My main concern was hiding my latest misadventure from my track coach, Joe Rogers. He already had enough ammunition against me to seriously question whether I had the mental and physical aptitude for track.
The preliminaries for the low hurdles were at 10 that morning. I was in the second heat. I got dressed without anyone noticing anything, but during my warmups, through the thin sole of my track shoe, I could already feel a tenderness starting that was shortly going to bring tears to my eyes. I was warming up on the infield grass rather than on the cinder track when Coach Rogers noticed me. He came over and said, "What's the matter with you? Get over there on the track. You don't see any hurdles set up out here, do you?"
Now, it was Coach Rogers's habit to give all his sprinters and hurdlers a Hershey bar about 30 minutes before their event, obviously on the assumption that the sugar would give them that explosive energy necessary for a good start out of the blocks. I had eaten my Hershey bar, but all it did was make me feel a little sick to my stomach. Or something made me feel sick to my stomach. Probably the thought of how big a fool I was about to make of myself.
I was walking around by the starting blocks, trying not to limp, when Rooster Andrews asked what was the matter with me. Rooster was the starter. He had started me in any number of races and probably officiated at more track and field meets and other athletic events than anybody in Texas. I think he was fond of me because we both shared athletic handicaps. He had overcome his (being only five feet tall) to play football at the University of Texas. I was still suffering with mine—an erratic coordination that always seemed to strike me when I least needed it. I told him nothing was the matter.
He said, "Well, you act like you are limping." I told him that, no, I was just practicing being light on my feet, trying to walk without letting them touch the ground, and right then I was working on my left foot. He said he'd never heard of such a training method, but that it just might work.
Coach Rogers's rap on me was that I didn't sprint between the hurdles. This was especially true of the highs but didn't hurt me so badly in the lows. Apparently, the greater distance between hurdles in the lows gave my brain more time to communicate with my legs and tell them, "O.K., you're over the hurdle. Now the idea is to run like hell until you get to the next one."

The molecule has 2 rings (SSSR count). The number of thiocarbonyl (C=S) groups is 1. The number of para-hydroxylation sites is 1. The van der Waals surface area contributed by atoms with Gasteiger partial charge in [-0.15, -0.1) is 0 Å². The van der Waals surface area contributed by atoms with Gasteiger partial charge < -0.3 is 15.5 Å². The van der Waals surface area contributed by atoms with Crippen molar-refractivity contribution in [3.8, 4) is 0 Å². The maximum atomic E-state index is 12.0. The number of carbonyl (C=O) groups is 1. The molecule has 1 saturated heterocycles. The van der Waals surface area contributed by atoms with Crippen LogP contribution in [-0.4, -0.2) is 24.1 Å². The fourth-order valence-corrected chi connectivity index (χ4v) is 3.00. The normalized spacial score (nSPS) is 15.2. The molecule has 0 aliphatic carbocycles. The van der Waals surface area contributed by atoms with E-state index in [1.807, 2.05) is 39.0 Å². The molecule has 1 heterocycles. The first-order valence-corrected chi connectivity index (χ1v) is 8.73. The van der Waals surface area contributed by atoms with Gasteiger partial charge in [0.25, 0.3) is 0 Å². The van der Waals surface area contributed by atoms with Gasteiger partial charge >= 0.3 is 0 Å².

Or something like that.
It came time to get down in the blocks. My heart was going like a trip-hammer. Gone was any hope of making the finals, much less placing. All I wanted to do was finish the race. If I didn't, if I had to limp off the track, the coach was going to examine me and find the blister. And what would I tell him then? That I had stepped on top of the kitchen stove? That I had been striking matches with my toes? I sure as hell wasn't going to tell him the truth. If I did, I would be known as Candlefoot the rest of my days at Bay City.
Rooster called, "Set!" and an instant later the gun went off. I don't remember much about the first part of the race. All I knew was that I was springing off that left foot, trying to limit its time on the ground to the smallest possible duration, and racing like hell to the next hurdle so I could get it up in the air for a brief instant of relief before I had to snap it back down and drive for the next hurdle. I wasn't even aware of how fast I was running. It didn't even begin to occur to me until I cleared the last hurdle and was on my way to the finish line. That's when I noticed, for the first time, that unlike my usual races, nobody was in front of me. I hit the tape a clear winner by 10 yards.
I coasted a few steps and veered off onto the infield grass and just stopped. I was scared to take another step. Coach Rogers came running up to me, and he was ecstatic. "Boy," he said, "that's what I been trying to teach you! Sprint between those hurdles! Boy, you did it today!"